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Sunday, 16 August 2009
by Mark Illis
Bookersatz readers will have heard of the Just One Book campaign devised by independent publishers Salt to save them from financial meltdown. Salt publish mostly poetry and short stories. I read both, but have quite a bit of each on my To Be Read pile and find I get through novels more quickly. So for my Just One Book, I chose one of the few novels published by Salt.
I was surprised to find that Tender is a short book. I haven’t actually counted the words – even I am not obsessive enough for that – but I would guess the total is around 50,000. And yet it’s a family saga, covering 30 years in the life of the Dax family: Ali and Bill, and their children Sean and Rosa. I wouldn’t have believed it possible to fit a saga into such a short book without leaving the reader feeling short-changed, until I read Tender.
The structure is unusual. Each chapter is from a different viewpoint, almost like a self-contained short story – but not quite. The characterisation is excellent, and I very much enjoyed the strength of Illis’s observational powers. The plotting is gentle, with no enormous drama or cliff-hanger endings. The book tells the story of an ordinary family, yet Illis draws out their uniqueness in such a way that the narrative is compelling. I read the book in a single sitting because the development of the characters, and the relationships between them, drew me along. Illis moves smoothly between dialogue, description and internal monologue, and between close-up, mid-range view and full zoom. He is a very skilful writer and I found Tender a pleasure to read.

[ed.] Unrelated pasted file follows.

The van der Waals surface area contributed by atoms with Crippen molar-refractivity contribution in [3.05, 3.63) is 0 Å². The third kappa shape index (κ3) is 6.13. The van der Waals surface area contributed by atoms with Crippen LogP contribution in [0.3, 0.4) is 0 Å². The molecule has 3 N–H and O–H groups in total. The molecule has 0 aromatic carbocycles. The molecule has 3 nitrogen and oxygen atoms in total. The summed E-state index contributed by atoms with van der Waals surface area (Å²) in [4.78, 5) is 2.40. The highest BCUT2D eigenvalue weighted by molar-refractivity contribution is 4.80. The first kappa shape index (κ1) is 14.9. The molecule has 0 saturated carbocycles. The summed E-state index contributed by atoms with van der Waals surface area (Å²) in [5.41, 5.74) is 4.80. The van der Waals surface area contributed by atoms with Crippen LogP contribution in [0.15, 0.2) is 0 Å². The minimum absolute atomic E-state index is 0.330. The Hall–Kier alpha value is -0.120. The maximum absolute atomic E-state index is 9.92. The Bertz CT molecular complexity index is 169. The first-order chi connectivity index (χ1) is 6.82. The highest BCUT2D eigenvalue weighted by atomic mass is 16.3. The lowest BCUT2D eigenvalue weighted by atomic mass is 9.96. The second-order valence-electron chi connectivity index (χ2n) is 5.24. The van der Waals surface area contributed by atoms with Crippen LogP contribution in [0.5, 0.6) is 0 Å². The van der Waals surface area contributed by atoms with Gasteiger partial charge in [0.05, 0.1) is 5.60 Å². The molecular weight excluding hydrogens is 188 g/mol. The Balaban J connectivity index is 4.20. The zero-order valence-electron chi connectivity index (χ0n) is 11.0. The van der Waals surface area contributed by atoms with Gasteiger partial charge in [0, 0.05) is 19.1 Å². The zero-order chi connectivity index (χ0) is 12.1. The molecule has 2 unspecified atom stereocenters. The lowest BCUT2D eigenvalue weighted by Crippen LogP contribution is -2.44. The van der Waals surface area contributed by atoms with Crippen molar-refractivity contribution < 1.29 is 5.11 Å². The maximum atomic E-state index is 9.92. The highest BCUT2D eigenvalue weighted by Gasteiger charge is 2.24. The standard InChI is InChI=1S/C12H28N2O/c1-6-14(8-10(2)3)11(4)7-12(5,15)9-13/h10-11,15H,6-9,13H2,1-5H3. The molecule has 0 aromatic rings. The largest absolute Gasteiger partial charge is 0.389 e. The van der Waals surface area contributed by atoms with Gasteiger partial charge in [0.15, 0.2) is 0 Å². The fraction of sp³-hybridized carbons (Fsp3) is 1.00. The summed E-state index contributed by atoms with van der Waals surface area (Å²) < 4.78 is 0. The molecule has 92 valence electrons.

The production of the book is also pleasing. The cover seems a little flimsy, but the paper used for the printed pages is a good weight, the text is large and well laid out, and I didn’t spot a single typo which is unusual for this ex-professional proof-reader (see ‘obsessive’, above).
So, if you want to support Salt Publishing, but don’t fancy poetry or short stories, I would strongly recommend buying Tender.
Reviewed by Queenie